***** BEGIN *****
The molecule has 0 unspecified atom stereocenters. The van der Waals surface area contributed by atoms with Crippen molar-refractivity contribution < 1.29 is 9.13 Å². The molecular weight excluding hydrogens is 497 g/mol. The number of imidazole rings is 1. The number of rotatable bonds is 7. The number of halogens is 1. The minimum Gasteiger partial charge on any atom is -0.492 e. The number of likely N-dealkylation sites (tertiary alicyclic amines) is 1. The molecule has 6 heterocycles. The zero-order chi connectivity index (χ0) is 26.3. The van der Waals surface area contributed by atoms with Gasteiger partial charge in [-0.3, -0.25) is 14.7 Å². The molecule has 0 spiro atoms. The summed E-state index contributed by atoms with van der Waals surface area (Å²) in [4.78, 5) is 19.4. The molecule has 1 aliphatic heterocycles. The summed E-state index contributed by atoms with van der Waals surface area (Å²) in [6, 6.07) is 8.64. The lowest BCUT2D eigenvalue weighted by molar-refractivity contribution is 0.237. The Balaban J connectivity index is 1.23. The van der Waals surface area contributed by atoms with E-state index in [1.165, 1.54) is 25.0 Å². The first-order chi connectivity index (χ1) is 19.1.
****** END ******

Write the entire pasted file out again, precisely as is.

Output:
The molecule has 0 unspecified atom stereocenters. The van der Waals surface area contributed by atoms with Crippen molar-refractivity contribution < 1.29 is 9.13 Å². The molecular weight excluding hydrogens is 497 g/mol. The number of imidazole rings is 1. The number of rotatable bonds is 7. The number of halogens is 1. The minimum Gasteiger partial charge on any atom is -0.492 e. The number of likely N-dealkylation sites (tertiary alicyclic amines) is 1. The molecule has 6 heterocycles. The zero-order chi connectivity index (χ0) is 26.3. The van der Waals surface area contributed by atoms with Gasteiger partial charge in [-0.3, -0.25) is 14.7 Å². The molecule has 0 spiro atoms. The summed E-state index contributed by atoms with van der Waals surface area (Å²) in [4.78, 5) is 19.4. The molecule has 1 aliphatic heterocycles. The summed E-state index contributed by atoms with van der Waals surface area (Å²) in [6, 6.07) is 8.64. The lowest BCUT2D eigenvalue weighted by molar-refractivity contribution is 0.237. The Balaban J connectivity index is 1.23. The van der Waals surface area contributed by atoms with E-state index in [1.165, 1.54) is 25.0 Å². The first-order chi connectivity index (χ1) is 19.1.